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BC Politics

Greens Blast COVID Response, Urge BC to ‘Get to Zero’

Leader Sonia Furstenau says government is failing to take big steps needed to protect public from third wave.

Moira Wyton 8 Apr

Moira Wyton is The Tyee’s health reporter. Follow her @moirawyton or reach her here.

The BC Greens are calling for the province to radically alter its pandemic response and aim for COVID Zero, making the two-member caucus the first Canadian party outside Atlantic Canada to call for strict measures to eliminate the virus.

The party said the NDP government has fumbled the variant-driven third COVID wave in B.C., a sharp departure from more than a year of generally multi-partisan support for the province’s pandemic strategy.

“We need to see the premier of British Columbia, not pointing the finger at young people or anybody else but taking accountability and responsibility for what is happening in this province under his watch,” Leader Sonia Furstenau told The Tyee.

A year ago there was a sense of unity and a common goal, she said. “But pretty much since the election, instead of a proactive approach from the government, we are seeing an increasingly reactive approach.”

“It has been really disappointing that instead of anticipating and being prepared for this third wave, we have just let it arrive in this province.”

Rather than simply trying to prevent the virus from overwhelming hospitals, the COVID Zero approach sets out to eliminate the virus completely through short-term lockdowns, border controls, travel restrictions and relentless testing and contact-tracing to drive transmission to zero.

Even if we don’t succeed, Furstenau said, aiming for zero “will still save lives.”

The Greens’ call echoes criticism from epidemiologists, doctors and modellers that the approach could have prevented variants from taking hold in B.C. And it comes on the same day the province announced a record 1,293 COVID-19 cases in the province.*

Provincial health officer Dr. Bonnie Henry has said B.C. is about a month behind Ontario in terms of the spread of variants that are more transmissible and cause more serious illness. That province has just imposed a stay-at-home order and closed in-person schools in Toronto.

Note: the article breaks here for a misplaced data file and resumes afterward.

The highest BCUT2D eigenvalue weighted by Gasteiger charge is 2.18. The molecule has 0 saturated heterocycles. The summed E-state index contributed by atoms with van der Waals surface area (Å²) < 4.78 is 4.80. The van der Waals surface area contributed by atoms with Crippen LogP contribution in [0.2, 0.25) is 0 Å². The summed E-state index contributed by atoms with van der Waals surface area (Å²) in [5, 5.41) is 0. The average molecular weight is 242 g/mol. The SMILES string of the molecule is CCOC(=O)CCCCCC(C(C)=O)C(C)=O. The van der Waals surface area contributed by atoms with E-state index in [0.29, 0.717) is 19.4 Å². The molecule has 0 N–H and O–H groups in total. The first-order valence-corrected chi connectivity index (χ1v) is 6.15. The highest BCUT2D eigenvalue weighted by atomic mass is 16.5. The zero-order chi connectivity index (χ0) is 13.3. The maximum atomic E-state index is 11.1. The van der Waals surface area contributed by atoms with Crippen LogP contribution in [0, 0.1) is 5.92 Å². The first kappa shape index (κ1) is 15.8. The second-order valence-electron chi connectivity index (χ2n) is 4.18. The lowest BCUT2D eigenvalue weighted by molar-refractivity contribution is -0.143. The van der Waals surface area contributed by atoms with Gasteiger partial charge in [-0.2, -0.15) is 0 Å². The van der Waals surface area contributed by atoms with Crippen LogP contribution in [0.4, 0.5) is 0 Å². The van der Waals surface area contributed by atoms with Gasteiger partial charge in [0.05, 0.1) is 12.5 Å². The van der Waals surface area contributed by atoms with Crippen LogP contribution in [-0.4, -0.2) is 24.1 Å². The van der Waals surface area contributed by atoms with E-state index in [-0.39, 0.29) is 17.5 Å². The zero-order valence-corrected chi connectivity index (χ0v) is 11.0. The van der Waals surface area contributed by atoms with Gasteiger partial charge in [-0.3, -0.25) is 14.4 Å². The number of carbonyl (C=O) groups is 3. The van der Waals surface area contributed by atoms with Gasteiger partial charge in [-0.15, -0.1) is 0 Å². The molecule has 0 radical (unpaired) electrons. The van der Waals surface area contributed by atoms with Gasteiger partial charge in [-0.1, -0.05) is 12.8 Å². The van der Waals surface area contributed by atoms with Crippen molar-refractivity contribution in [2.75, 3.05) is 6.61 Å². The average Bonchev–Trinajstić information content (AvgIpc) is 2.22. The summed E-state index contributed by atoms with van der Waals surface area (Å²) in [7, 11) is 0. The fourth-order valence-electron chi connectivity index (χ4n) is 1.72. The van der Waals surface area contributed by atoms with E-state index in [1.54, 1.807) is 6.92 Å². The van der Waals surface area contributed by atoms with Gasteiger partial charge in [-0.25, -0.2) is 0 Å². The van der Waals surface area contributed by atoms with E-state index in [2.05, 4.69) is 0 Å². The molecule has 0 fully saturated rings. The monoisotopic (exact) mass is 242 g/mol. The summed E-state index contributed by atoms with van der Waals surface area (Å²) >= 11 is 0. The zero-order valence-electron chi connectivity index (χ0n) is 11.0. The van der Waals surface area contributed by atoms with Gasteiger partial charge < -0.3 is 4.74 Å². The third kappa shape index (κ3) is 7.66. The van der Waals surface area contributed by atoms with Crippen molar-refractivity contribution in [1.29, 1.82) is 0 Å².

Furstenau said people are “quite anxious” because it’s clear from other jurisdictions like the United Kingdom that the variants can quickly take off and spread rapidly.

Last week, the province announced a three-week “circuit breaker” period and closed indoor dining and fitness classes to fight spread that officials say was fuelled by non-essential travel and prohibited, risky socializing.

But Furstenau said the strategy is useless without banning non-essential travel and supporting people to stay home and small businesses to close.

“I don’t understand why we would be passive and not proactive at a moment like this.”

Enforcing non-essential travel measures — which Premier John Horgan said he would not do — moving classes online for most students, and paying non-essential businesses to stay closed for three weeks could help to rapidly stop transmission of the virus, Furstenau said.

She also said the vaccination strategy, now largely age-based, should also be adjusted to target younger people and essential workers, and rapid testing, contact tracing and variant screening should be ramped up across workplaces and in clusters.

The Greens would also like to see daily briefings with health officials return with increased time for media questions. Cases, including details on variants, should be reported on weekends and holidays when there are currently no updates. And messaging should target people breaking COVID-19 rules.

“Neither the methods nor the messaging are working. It cannot only be up to individuals to deal with this crisis,” the party said in a news release.

B.C. has reported nearly 1,000 cases per day in the last week — double the average from one month ago — and an increasing proportion of variants identified through whole genome sequencing.

There have been 3,766 cases of variants reported as of Wednesday, mostly the B117 strain first identified in the United Kingdom. But there have been at least 878 cases of the P1 variant, the largest cluster identified outside Brazil where it originated.

But experts say lagging data and a lack of transparency around where variants are spreading is hampering B.C.’s ability to respond as the variants move toward becoming the dominant strains in the province in the next few weeks.

The Globe and Mail reported today that B.C. would reduce its screening for variants among positive COVID-19 test samples.

The aim of the BC Centre for Disease Control is no longer to be able to track every variant, and genomic sequencing to identify new strains will be used to learn about where cases are increasing.

Henry appeared to downplay the presence of these more transmissible and aggressive variants this week, but experts estimate they may already make up as many as 50 per cent of cases in the province.

Even though vaccines will prevent some deaths in the most vulnerable during this wave, thousands of cases mean many more will be living with long COVID and permanent health issues.

Furstenau said there a critical few months before most people are vaccinated, and action is needed now.

“I don’t understand why we would accept that thousands of people could get sick over the next months while we wait for the vaccine to kick in.”

*Story updated on April 8 at 4:48 p.m. to include new information on the province's daily COVID-19 case count.  [Tyee]

Read more: Coronavirus, BC Politics

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